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fathers of the Bebop genre. Even though Monk was considered a legend, his musical skill often took backseat to his repu ted behavior. In this paper I will attempt to explain the possibilities of the m otivation for his behavior, and suggest some possible therapeutic methods that h e could have benefited from. Thelonious Sphere Monk was born October 10, 1917 in North Carolina. By the age o f nine he began to play melodies on the family piano and started teaching himsel f how to read music by watching over his sister’s piano lessons. Although the fami ly’s budget was tight, Monk’s mother worked doting jobs, scrubbing floors in order t o able to save up to buy a baby grand Steinway piano. By the age of eleven, Monk’s mother had saved enough money to pay for formal piano lessons for her son. At t his young age it was clear that piano was Monk’s passion in life. Monk s playing later transpired into something unique. His compositions and impr ovisations are full of unorthodox harmonies and melodic twists, which are consis tent with Monk s approach to the piano, which combined an attack of the notes, w ith abrupt and dramatic use of silences and hesitations. By the mid-1970s Monk had disappeared from the music scene, and made only a smal l number of appearances during the final decade of his life. In last couple year s of his life his health steadily declined. He died of a stroke on February 17, 1982, and was buried in New York. In 1993, he was posthumously awarded the Gramm y Lifetime Achievement Award. Personality Thelonious Monk was a prankster and often displayed strange behavior that someti mes got him into trouble. Two personality theories that best describe his behavi or would be Eysenck’s Three Dimensions of Personality theory and Abraham Maslow’s Se lf-actualization theory. Hans Eysenck developed a model of personality based upo n just three universal trails: introversion/extroversion, neuroticism/emotional stability, and pyschoticism. Introversion is directing attention on inner experi ences, while extraversion relates to focusing attention outward on other people and the environment. So, a highly introverted person might be quiet and reserved , while an extraverted individual might be sociable and outgoing. Neuroticism/em otional stability, is related to moodiness/even-temperedness. Neuroticism refers to an individual’s tendency to become upset or emotional, while stability refers to the tendency to remain emotionally constant. The third factor in explaining p ersonality is pyschoticism. Individuals who are high on this trait tend to have difficulty dealing with reality and may be antisocial. As for Thelonious Monk, it would be safe to say he was an extrovert. He lived to perform on the stage and it wasn’t uncommon for him to impulsively act a certain way to get a laugh. Eccentric behavior is really performance on his part. Monk w as most definitely neurotic; this can in part be blamed on his bipolar disorder. He would show extremem manic, creative phases, and at other times be depressed, and keep to himself. However, Monk did not demonstrate the factors of pyschotic ism (the third and finally trait). Thelonious was social, but never hostile or m anipulative. Abraham Maslow’s Self-actualization theory can also be used to explain Thelonious’s personality. The theory states that human beings are motivated by a hierarchy of needs. Given self esteem, we ultimately seek self-actualization, the process of fulfilling our potential. One characteristic of self-actualized people is the n eed for independence and privacy. While they enjoy the company of others, these individuals need time to focus on developing their own individual potential. Thi s explains why at times, Monk would step away from family and his band members f or days even weeks at a time to perfectly paint the a melody in his head onto a sheet of paper. During these phases he would disassociate himself from the worl d, and refuse to talk to anyone until he got his work done. Though this behavior could pass of as someone who is selfish, or inconsiderate of others, his drive for self-actualization, and being the best composer he could be, justifies it. Psychological Disorders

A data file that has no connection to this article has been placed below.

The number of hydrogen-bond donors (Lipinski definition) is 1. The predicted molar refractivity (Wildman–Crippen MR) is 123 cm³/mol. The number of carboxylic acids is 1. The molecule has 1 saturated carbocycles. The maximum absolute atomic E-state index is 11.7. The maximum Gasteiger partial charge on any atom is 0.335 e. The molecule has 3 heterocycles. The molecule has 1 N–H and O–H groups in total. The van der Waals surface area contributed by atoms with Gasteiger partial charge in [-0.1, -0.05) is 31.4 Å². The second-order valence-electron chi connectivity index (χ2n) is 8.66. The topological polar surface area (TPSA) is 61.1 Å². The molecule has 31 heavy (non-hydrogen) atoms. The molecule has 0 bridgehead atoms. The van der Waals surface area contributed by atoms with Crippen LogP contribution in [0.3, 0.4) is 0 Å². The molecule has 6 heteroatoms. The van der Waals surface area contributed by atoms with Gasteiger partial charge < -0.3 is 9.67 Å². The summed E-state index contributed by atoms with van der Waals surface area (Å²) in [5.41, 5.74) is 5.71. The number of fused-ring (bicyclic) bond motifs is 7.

Monk got a laugh out of fooling people with his eccentric, impulsive beh avior. But not all of his bizarre actions were artifice. Thelonious suffered fro m bipolar disorder. Some people attribute depression or schizophrenia as the cha racteristics of a creative genius. However, various physical and mental ailments took a great toll on his health, in addition with poor medical treatment, an un healthy lifestyle, and the daily stresses of a working musician. Monk’s illness ma kes it appear as if he had a dual personality. One is Thelonious as a sincere, s traight-ahead, even brilliant man and musician, extremely accomplished, adored b y many. On the other hand, there are times when he appears a mentally ill, addic ted, and unreliable individual. Monk’s mental illnesses made his appearance to the media look crazy. Due to his bi polar disorder, at times he would experience manic phases where he would suddenl y have boundless energy engage in questionable and mischievous behavior. Though he was a mature man, he behaved as if there was a mischievous boy inside of him. He would play tricks on people. He would talk about you badly to your face. He would make people laugh by doing comical things. A good example is when he was p laying a gig and he reaches down to pull the whole mechanism out. That gets desc ribed as "This man s crazy—look at him tearing up the piano!" But in fact, he s tr ying to get the broken part out of the way. Monk’s behavior is impulsive, but some what logical. Another time he was posing for his painting for the cover of Time Magazine, and he keeps falling asleep. So the artist, Boris Chaliapin, says, "We ll, this guy s really eccentric—he s falling asleep while I m painting him." But h is schedule at the time, justifies his tiredness. ¬¬¬¬¬¬¬ Therapy Because Thelonious suffered from bipolar disorder, I would advise a drug therapy. With recent discoveries in psychopharmacology, antidepressant drugs co uld easily help with the depression that comes with bipolar disorder, also it co uld take away the need for him to be hospitalized. The drug I would prescribe wo uld be lithium. Lithium is a common drug used in the treatment of bipolar disord er. Lithium is a mood stabilizer. With continued use, the emotional highs and lo ws of the bipolar phases are returned to a typical level. With these extremes re turned to normal, hopefully Monk would find it easier to make it through his cre ative process, and could benefit his relationship with the media. Psychotherapy would be another effective therapy for Monk. Along with me dication, ongoing psychotherapy is an important part of treatment for bipolar di sorder. During therapy, you can discuss feelings, thoughts, and behaviors that c ause you problems. Talk therapy can help you understand and hopefully master any problems that hurt your ability to function well in life. It also helps you sta y on your medication, and helps you deal with effects of bipolar disorder on you r social life and career. It would also help maintain a positive self-image. Mon k could definitely use this in order to remain collected even throughout the hec tic lifestyle of a national-touring jazz musician coping with bipolar disorder. All in all, I think there are two things that I learned from studying Monk. One is that you should never be afraid of the truth. The second thing Monk taught me is the importance of slowing down. We live in a culture now that is built on so und bites. People don t even want to read a book from cover to cover; instead th ey ll go to the index to find out what they want to read about. Monk s whole ide al was, look, slow down. Learn one bar at a time. Play the whole song. Don t ski p the melody to go to the improvisation. Know the song. With Monk, there were no sound bites. Every moment in life was electric, and he made sure that people un derstood that.
Bibliography Giddins, Gary. Rhythm-A-Ning: Jazz Tradition and Innovation in the 80s. New York :
Oxford University Press, 1985. Gourse, Leslie. Straight, No Chaser: The Life and Genius of Thelonious Monk. New York: Schirmer Books, 1997. Kelley, Robin D. G. Thelonious Monk: the Life and times of an American Original. New York: Free, 2009. Print. Schermer, Victor L. "Robin D.G. Kelley on Thelonious Monk: The Man, the Myth, th e Music." All About Jazz. 25 Feb. 2010. Web. 25 Mar. 2011. <http://www.allaboutjaz z.com/php/article.php?id=35598&pg=3>.